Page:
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Dunn identifies two foundational types of motivating experiences in earliest Christianity: postmortem appearances of Jesus and the first disciples’ Pentecost experiences. He regards the experiences of the apostle Paul as particularly illustrative of early Christianity, featuring the liberating power of the Spirit and of being “in Christ,” experiencing the Spirit of God as the Spirit of Jesus, and the shared experience of believers as members of the body of Christ.
The most influential study of Q in recent years has been that of John Kloppenborg, The Formation of Q. Kloppenborg's analysis of the ‘sapiential speeches in Q’ leads him to the conclusion that ‘a collection of sapiential speeches and admonitions was the formative element in Q’, a collection ‘subsequently augmented by the addition and interpolation of apophthegms and prophetic words which pronounced doom over impenitent Israel’. This ‘formative stratum’, which can be conveniently designated Q1, consists of six ‘wisdom speeches’, ‘united not by the themes typical of the main redaction [Q2], but by paraenetic, hortatory, and instructional concerns’. The six ‘wisdom speeches’ he lists as:
Q 6.20b–23b, 27–35, 36–45, 46–9;
Q 9.57–60, (61–2); 10.2–11, 16, (23–4?);
Q 11.2–4, 9–13;
Q 12.2–7, 11–12;
Q 12.22b–31, 33–4 (13.18–19, 20–1?); and probably
Q 13.24; 14.26–7; 17.33; 14.34–5.
Kloppenborg is clear that ‘tradition-history is not convertible with literary history’, and that his concern is only with the latter; the judgment that material is redactional, secondary, is a literary judgment and need not imply anything about the historical origin or emergence of the tradition in view. So he certainly does not wish his analysis necessarily to imply that redactional material from the secondary compositional phase cannot be dominical.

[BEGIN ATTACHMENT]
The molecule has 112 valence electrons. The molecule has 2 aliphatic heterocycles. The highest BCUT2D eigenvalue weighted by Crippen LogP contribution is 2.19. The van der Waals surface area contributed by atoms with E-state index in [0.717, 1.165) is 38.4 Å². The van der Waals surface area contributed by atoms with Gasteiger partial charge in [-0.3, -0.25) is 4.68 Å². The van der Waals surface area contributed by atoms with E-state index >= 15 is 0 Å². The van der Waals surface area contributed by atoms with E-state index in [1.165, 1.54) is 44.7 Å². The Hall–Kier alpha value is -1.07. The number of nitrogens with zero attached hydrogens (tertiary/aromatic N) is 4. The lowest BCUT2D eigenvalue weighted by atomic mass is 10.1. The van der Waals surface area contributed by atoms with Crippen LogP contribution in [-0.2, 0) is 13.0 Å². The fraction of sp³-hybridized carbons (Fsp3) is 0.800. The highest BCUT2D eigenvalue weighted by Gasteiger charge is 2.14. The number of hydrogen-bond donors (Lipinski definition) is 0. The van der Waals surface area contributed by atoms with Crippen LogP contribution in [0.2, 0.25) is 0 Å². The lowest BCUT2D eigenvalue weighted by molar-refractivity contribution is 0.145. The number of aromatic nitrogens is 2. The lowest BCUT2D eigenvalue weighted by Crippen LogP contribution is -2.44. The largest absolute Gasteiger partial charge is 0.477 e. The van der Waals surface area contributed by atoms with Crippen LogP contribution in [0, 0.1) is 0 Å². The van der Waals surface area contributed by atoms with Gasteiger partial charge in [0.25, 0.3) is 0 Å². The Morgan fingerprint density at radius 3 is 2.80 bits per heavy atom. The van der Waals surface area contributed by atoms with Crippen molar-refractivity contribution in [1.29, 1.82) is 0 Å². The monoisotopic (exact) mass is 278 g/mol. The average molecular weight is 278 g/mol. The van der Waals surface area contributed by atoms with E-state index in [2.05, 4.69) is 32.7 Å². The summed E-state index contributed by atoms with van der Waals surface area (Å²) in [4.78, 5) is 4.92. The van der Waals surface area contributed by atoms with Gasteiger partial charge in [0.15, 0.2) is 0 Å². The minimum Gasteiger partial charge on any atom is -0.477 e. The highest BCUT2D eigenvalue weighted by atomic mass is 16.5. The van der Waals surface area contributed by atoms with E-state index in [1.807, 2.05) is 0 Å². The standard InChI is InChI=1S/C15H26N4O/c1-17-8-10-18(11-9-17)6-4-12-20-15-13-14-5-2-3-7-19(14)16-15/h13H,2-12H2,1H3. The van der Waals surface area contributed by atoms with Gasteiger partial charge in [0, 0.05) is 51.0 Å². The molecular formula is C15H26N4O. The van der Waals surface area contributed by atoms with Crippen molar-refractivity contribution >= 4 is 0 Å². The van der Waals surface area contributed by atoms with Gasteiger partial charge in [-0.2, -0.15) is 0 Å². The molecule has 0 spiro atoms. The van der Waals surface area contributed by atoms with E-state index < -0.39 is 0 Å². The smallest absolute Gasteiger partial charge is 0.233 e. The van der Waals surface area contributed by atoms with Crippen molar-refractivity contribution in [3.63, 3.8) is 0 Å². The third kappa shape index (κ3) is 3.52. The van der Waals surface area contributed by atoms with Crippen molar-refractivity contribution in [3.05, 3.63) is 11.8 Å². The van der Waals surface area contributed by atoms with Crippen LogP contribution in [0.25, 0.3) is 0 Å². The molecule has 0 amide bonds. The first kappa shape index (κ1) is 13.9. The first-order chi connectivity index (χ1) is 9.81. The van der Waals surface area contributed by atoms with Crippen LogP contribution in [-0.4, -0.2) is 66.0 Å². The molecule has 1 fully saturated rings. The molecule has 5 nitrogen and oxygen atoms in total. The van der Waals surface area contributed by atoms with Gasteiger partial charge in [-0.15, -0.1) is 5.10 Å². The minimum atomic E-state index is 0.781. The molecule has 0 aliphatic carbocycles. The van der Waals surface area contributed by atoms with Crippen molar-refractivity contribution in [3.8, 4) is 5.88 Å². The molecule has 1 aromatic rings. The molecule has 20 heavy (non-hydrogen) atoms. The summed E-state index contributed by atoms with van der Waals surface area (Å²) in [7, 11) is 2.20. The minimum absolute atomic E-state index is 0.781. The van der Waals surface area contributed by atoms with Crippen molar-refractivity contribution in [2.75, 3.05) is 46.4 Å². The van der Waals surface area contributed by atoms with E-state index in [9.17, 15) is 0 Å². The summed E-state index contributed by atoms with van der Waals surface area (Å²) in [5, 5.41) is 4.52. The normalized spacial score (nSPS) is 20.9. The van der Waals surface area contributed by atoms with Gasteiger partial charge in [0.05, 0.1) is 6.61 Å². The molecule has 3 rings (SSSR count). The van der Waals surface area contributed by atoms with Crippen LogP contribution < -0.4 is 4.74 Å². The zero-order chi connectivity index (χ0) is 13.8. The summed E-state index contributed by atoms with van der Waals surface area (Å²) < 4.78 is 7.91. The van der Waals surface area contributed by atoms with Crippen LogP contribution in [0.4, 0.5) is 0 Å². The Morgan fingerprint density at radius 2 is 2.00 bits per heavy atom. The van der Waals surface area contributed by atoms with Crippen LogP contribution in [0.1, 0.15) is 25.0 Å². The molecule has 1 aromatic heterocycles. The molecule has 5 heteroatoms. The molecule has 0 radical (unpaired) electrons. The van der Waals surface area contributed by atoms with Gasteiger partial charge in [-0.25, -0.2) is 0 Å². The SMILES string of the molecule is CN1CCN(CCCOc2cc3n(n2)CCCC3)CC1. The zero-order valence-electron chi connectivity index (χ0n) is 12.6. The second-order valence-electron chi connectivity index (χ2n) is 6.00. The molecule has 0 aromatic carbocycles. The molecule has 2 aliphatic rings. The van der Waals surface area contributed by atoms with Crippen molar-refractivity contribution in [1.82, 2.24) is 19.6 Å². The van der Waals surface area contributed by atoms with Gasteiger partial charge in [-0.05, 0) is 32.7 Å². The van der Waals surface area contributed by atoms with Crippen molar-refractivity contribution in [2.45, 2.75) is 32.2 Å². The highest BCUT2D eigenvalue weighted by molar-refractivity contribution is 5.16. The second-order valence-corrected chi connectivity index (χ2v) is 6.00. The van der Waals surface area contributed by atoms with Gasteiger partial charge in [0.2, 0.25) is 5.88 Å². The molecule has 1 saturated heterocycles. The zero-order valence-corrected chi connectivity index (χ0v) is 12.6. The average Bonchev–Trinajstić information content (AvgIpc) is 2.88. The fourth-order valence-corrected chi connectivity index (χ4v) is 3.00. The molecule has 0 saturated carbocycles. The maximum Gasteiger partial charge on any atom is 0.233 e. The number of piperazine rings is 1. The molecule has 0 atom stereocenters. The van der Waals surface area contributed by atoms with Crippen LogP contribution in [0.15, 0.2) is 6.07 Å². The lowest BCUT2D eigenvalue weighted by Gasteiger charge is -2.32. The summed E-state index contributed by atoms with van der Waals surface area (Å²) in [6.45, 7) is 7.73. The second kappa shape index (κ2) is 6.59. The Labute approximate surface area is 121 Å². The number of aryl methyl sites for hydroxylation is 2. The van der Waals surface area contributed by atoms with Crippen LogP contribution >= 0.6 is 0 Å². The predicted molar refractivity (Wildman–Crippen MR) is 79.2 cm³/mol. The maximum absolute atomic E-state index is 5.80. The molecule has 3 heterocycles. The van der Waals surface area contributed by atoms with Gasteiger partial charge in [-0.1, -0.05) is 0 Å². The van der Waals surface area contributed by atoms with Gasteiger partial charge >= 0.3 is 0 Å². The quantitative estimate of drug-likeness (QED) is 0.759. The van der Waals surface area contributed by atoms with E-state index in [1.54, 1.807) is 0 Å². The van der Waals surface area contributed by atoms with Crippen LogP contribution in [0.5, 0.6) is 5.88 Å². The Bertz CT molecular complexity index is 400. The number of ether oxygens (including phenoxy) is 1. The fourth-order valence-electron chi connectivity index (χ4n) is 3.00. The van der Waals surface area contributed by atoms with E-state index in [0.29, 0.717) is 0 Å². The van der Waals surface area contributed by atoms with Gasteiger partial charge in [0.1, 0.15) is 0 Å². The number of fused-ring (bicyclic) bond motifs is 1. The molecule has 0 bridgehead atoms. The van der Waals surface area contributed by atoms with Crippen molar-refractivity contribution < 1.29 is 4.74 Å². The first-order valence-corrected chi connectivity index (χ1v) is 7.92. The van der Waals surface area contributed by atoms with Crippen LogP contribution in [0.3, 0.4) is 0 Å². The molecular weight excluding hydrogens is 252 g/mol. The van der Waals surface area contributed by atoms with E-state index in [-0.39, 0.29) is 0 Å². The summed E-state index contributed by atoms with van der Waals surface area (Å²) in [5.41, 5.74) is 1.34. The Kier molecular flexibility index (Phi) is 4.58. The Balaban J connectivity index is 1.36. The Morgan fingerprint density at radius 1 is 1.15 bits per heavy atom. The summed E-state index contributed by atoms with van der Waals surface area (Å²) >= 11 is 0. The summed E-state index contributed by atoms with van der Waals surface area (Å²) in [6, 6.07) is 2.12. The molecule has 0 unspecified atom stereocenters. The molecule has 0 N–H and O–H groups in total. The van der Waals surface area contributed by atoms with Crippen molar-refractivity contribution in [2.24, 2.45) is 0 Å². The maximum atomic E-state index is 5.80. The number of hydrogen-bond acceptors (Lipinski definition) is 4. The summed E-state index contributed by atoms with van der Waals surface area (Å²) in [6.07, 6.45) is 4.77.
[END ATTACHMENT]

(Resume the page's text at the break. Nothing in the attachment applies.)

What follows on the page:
The relation of Judaism to Christianity has always been a question heavy-laden with negative and threatening overtones. The term ‘Christianity’ was initially used (by Ignatius) to define Christianity by way of contrast with ‘Judaism’. And the long centuries of Christian imperialist disdain for Judaism persisted well into the second half of the twentieth century. However, the attempt to achieve a healthier and more just appreciation of Judaism on the part of Christian scholarship is now well under way.
The New Testament has been at the heart of this reappraisal: understandably, since some of its own more antithetical statements have contributed to the rise of Christian anti-Judaism. But the renewed appreciation of Judaism as a religion of covenant and atonement as well as of law and obedience, and of Christianty's Jewish origins, of Jesus the Jew, of the New Testament as largely written by Jews, and of the Jewish character of the Christianity therein expressed has more and more counteracted such polemical passages. The new perspective on Paul in particular has made it much clearer that terms like ‘Jew’, ‘Judaism’ and especially ‘Israel’ reflect a much more complex reality (historical, social, religious) than a too simplistic reading of the antithetical statements has hitherto recognised.
The discussion aroused by this new perspective on Paul has focused principally on the two letters of Paul which deal most fully with the Jew/Gentile issue – Romans and Galatians.